Wednesday, 26 September 2012

Establishing Class Rules

So how does one go about establishing those ground rules that help achieve a purposeful and calm learning atmosphere? This is my recipe from years of experience.

First week in every new academic year, instead of saying to the class,: ‘What rules shall we have this year?’;  start with a set of speaking and listening guidelines, for unless students can listen to each other and take turns in speaking, it could prove challenging to have that discussion with them about the principles that will guide them throughout the year.

That in place,ask them ‘Why have you come to school today?’ The students’ responses are always the same: ‘To learn; to get a good education; to better myself; so I can get good levels; so I can get a better life when I am older; to make friends.’ It is always very interesting to note that no one of the students in all the years, I have listened to them have ever said anything else other than these.

Taking the discussion further;divide the class board into three sections, labelling them ‘You’, ‘Peers’ and ‘Teacher’. Then ask the students to work in pairs to tell each other how they feel they might achieve their aim of coming to school; pairs share as a group and then in whole class feedback. Students’ feedback include ‘work hard, listen, work with others.etc’ Working with others is important to them. Students record their answers on post it notes and stick these in the appropriate box.

To the question: What do you require your peers to do to help you achieve your aim of coming to school?’ There is never any ambiguity, ‘Help me; be supportive; follow the rules.’ etc. On the question of ‘What do you require the teacher to do?’ ‘Be caring; be supportive; be on time; help me when I am stuck, let me try things out by myself.’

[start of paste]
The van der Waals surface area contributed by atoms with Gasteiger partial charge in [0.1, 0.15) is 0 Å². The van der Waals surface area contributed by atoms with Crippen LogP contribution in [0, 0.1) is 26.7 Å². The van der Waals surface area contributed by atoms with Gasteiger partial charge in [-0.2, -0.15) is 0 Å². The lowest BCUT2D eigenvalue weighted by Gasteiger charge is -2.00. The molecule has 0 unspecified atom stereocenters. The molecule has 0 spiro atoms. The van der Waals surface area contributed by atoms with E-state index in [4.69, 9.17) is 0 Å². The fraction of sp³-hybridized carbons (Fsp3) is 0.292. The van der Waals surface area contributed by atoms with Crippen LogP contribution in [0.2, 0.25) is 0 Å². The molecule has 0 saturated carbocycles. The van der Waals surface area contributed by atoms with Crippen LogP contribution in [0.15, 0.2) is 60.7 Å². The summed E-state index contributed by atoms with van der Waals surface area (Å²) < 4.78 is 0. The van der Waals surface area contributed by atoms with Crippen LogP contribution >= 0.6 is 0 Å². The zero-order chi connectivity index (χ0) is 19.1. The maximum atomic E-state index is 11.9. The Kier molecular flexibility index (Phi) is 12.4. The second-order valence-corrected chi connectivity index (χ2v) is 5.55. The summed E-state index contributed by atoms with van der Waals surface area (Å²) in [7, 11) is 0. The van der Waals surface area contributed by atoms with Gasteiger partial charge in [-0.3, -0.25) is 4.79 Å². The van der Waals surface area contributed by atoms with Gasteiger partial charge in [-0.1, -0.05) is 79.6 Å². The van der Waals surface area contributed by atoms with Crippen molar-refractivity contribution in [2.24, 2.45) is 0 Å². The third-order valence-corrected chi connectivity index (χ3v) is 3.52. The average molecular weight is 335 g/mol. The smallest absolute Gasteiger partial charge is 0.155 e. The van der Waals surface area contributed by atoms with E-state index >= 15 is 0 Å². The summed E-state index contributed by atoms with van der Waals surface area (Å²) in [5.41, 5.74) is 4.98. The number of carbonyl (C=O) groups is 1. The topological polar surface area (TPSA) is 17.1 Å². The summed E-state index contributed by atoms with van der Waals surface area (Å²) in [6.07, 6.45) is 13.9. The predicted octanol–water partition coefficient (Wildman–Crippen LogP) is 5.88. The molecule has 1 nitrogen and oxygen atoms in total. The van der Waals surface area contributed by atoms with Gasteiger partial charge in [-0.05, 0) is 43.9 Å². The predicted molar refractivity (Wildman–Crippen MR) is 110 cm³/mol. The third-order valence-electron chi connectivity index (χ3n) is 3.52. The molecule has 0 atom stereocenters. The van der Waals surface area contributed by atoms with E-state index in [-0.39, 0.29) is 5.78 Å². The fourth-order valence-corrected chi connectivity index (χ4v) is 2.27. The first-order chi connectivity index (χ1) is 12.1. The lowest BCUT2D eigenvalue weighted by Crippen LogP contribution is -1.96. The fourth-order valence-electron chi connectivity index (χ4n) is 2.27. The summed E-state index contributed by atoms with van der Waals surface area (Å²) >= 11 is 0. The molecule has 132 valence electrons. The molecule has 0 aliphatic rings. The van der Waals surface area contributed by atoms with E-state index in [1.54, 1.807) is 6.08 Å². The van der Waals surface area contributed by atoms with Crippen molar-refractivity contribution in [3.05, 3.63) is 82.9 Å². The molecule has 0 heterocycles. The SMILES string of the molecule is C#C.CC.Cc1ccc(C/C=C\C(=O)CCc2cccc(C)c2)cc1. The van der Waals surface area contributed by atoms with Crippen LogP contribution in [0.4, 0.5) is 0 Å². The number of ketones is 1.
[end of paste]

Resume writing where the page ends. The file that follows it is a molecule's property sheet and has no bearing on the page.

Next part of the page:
Teachning craft is illuminated by asking the students to write down three rules that they would like from all that has been said.’ They must then choose their best one, which they combine with the rest of the class to group into similar areas and to select and agree on five only. Also effective is to invite some of  ex-students to advise the class on thinking carefully before choosing e.g. they must remember why they themselves have come to school and what they hope to gain and as such should pick rules that will enable them achieve these.

These steps will result in five simple rules the students have come up with themselves, which hold personal meaning for each person and which they believe will support their intentions at school.

Needless to say, these rules will help establish a delightful class for the teacher and students as students remain motivated and inspired throughout the year being purposefully engaged at all times. The class rules are blown up and displayed near the board to serve as reminders should any of the students forget. This system develops students' metacognition skills too.

This is a great classroom behaviour management strategy to try out.

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